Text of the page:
Second, the colorblind approach interferes with our ability to fully know the complex ways race and ethnicity is lived by our friends, neighbors, classmates, and even other family members. But equally as important, by not allowing others to tell their stories, share the histories, process their grief, or celebrate the joys that emanate from that complexity, we constrain their humanity.

Parents often deliberate about when and how to teach youth about potential prejudice and discrimination, often considering ways to scaffold pertinent information based on how “ready” youth are for particular kinds of conversations, stories, books, excursions, and the like. It is not something to engage with casually or carelessly. We know from Diane Hughes' and our own studies that young people are not just vessels into which parents pour cultural and racial knowledge, but rather parents are responsive to the age of those youth and the questions they themselves raise about these issues as they try to make sense of their social worlds.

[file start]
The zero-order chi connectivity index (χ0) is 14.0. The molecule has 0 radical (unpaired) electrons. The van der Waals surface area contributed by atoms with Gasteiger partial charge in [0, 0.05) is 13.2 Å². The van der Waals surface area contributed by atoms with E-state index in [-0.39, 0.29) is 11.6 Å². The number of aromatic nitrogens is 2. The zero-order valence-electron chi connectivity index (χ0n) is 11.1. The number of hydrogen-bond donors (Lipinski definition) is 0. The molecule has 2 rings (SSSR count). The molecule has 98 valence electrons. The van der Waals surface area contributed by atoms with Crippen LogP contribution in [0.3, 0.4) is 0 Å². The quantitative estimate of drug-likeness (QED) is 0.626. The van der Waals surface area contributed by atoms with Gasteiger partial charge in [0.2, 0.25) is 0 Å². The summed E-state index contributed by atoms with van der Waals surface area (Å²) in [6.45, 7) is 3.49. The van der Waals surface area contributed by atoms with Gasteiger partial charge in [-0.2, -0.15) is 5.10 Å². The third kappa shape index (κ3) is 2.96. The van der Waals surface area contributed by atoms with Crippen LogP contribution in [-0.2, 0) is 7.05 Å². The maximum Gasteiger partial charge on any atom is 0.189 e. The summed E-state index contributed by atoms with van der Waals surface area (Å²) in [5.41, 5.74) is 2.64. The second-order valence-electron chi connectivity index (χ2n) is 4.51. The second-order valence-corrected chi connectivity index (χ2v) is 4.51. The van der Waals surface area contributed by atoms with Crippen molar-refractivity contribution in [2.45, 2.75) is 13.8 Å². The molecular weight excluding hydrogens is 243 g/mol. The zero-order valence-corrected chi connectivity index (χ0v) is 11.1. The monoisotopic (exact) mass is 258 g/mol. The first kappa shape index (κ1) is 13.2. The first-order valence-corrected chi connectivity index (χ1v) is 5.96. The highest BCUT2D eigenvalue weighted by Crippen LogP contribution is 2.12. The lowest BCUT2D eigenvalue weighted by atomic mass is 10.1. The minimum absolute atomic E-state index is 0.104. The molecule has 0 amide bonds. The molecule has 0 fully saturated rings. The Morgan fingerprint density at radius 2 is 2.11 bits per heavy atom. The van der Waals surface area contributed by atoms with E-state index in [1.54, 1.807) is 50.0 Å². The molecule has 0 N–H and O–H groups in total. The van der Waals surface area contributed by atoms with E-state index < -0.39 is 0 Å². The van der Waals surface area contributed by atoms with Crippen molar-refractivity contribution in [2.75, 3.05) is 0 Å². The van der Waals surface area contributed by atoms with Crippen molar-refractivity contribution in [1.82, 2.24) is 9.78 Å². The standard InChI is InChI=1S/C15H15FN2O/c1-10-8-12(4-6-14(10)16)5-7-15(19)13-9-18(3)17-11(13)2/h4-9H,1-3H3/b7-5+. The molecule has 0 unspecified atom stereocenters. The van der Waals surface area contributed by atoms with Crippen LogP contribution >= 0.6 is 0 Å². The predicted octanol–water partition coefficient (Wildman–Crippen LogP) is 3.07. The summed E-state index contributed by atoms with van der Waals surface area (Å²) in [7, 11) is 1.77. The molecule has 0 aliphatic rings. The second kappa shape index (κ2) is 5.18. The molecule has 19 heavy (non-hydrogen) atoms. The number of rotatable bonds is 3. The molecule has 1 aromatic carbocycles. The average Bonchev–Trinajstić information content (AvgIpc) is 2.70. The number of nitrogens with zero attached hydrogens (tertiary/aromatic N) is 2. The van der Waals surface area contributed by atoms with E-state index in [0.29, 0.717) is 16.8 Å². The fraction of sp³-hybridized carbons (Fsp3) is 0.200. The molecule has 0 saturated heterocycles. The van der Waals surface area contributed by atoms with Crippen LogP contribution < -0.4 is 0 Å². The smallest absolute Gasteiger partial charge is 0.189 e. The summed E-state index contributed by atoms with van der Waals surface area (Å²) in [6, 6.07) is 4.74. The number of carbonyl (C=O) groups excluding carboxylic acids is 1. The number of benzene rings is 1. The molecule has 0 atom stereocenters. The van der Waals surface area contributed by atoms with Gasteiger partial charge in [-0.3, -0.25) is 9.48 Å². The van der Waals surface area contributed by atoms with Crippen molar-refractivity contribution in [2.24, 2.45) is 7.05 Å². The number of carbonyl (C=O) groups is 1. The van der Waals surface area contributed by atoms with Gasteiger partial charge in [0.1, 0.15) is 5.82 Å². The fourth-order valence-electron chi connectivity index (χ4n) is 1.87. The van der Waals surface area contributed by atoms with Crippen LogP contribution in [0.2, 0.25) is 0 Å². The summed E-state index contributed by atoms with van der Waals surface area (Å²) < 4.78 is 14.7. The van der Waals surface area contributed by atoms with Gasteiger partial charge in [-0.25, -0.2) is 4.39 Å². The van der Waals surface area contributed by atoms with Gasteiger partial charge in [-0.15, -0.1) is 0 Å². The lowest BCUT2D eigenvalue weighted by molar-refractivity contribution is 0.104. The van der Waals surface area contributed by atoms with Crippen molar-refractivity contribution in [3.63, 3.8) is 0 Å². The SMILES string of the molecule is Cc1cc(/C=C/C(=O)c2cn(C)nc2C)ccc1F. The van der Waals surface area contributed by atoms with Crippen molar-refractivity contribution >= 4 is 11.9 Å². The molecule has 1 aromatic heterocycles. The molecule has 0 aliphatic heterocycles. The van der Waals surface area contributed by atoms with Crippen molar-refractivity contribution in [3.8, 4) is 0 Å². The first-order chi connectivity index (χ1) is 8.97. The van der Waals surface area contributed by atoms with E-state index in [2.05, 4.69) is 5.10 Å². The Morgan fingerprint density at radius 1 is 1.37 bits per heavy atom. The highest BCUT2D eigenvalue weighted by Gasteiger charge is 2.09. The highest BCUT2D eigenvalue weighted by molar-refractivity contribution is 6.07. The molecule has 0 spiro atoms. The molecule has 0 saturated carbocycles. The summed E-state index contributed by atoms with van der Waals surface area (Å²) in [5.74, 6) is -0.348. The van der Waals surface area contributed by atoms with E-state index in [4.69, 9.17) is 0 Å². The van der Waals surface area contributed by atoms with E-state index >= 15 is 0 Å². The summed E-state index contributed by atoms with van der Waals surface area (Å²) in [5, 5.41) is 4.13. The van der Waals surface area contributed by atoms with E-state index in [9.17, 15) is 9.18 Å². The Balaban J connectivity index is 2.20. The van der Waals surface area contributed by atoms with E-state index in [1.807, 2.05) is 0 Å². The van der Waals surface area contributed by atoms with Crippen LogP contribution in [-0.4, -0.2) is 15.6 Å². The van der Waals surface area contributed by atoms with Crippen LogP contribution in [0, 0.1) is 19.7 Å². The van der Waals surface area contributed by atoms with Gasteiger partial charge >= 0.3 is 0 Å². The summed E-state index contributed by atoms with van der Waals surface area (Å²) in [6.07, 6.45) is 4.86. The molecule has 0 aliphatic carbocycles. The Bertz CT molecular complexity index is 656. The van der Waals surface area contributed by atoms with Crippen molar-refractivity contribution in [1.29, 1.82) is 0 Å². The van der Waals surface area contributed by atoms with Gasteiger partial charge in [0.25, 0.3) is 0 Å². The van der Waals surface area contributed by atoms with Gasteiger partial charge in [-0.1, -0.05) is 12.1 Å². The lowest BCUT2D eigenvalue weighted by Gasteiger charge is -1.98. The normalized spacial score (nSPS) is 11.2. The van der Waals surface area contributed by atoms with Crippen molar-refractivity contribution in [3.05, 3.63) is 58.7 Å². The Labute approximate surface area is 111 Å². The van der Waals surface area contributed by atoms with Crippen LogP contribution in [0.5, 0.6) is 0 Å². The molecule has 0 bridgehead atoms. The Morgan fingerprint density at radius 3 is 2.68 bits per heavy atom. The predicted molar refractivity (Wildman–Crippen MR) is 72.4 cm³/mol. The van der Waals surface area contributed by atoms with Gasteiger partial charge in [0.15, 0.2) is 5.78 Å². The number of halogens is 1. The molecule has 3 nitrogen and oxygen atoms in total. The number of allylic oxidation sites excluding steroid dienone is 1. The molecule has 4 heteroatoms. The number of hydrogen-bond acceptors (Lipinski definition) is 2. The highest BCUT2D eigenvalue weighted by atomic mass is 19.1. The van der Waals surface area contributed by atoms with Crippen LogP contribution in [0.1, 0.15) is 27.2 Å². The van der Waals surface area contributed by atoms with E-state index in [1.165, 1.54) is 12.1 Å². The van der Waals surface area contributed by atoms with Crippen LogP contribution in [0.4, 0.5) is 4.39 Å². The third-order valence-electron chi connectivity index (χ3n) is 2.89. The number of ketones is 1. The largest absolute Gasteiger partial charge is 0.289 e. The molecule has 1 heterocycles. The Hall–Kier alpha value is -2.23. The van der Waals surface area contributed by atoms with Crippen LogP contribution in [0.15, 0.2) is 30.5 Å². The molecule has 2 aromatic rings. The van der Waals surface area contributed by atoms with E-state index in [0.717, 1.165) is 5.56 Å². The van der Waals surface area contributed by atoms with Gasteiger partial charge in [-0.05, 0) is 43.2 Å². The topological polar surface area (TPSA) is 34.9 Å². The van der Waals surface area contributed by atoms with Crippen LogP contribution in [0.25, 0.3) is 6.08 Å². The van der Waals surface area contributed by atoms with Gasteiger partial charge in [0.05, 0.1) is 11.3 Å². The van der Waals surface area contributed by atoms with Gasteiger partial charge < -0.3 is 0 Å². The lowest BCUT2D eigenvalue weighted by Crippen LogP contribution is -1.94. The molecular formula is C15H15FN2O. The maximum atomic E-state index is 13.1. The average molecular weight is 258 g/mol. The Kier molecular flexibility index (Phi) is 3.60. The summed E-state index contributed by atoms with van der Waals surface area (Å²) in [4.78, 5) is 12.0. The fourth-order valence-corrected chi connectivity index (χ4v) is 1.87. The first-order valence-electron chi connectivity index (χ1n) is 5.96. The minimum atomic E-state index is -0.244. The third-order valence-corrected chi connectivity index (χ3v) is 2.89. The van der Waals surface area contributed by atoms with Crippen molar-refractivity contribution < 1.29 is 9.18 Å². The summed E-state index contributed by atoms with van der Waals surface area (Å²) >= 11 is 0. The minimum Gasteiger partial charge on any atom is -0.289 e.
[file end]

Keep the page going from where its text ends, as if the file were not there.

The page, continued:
Perhaps the most important point we wish to make, then, is that parents and caregivers should be ready and willing to engage youths’ questions about racism or xenophobia in ways that make sense, given what they know about their children.

Adolescents also more easily recognize hypocrisy than younger children, so it is important to be frank and know that sometimes the most honest response is, simply, “I don’t know.” And then try to find out.

Finally, an important thing to keep in mind is that the more difficult conversations about race and ethnicity that will inevitably arise in adolescence and involve discussions of racism, discrimination, power, privilege, and social injustices will be relatively easier to have if basic discussions, such as acknowledging difference and teaching youth to recognize the value in celebrating and valuing all backgrounds, have not been avoided in early childhood when children first become aware of differences.


Rivas-Drake, D. & Umaña-Taylor, A. J. (2019). Below the Surface: Talking with Teens about Race, Ethnicity, and Identity. Princeton, NJ: Princeton University Press.

About the Author
Deborah Rivas-Drake, Ph.D.

Deborah Rivas-Drake, Ph.D., is a professor of psychology and education at the University of Michigan, where she is also a faculty affiliate of the CSBYC and Faculty Associate in Latino/a Studies.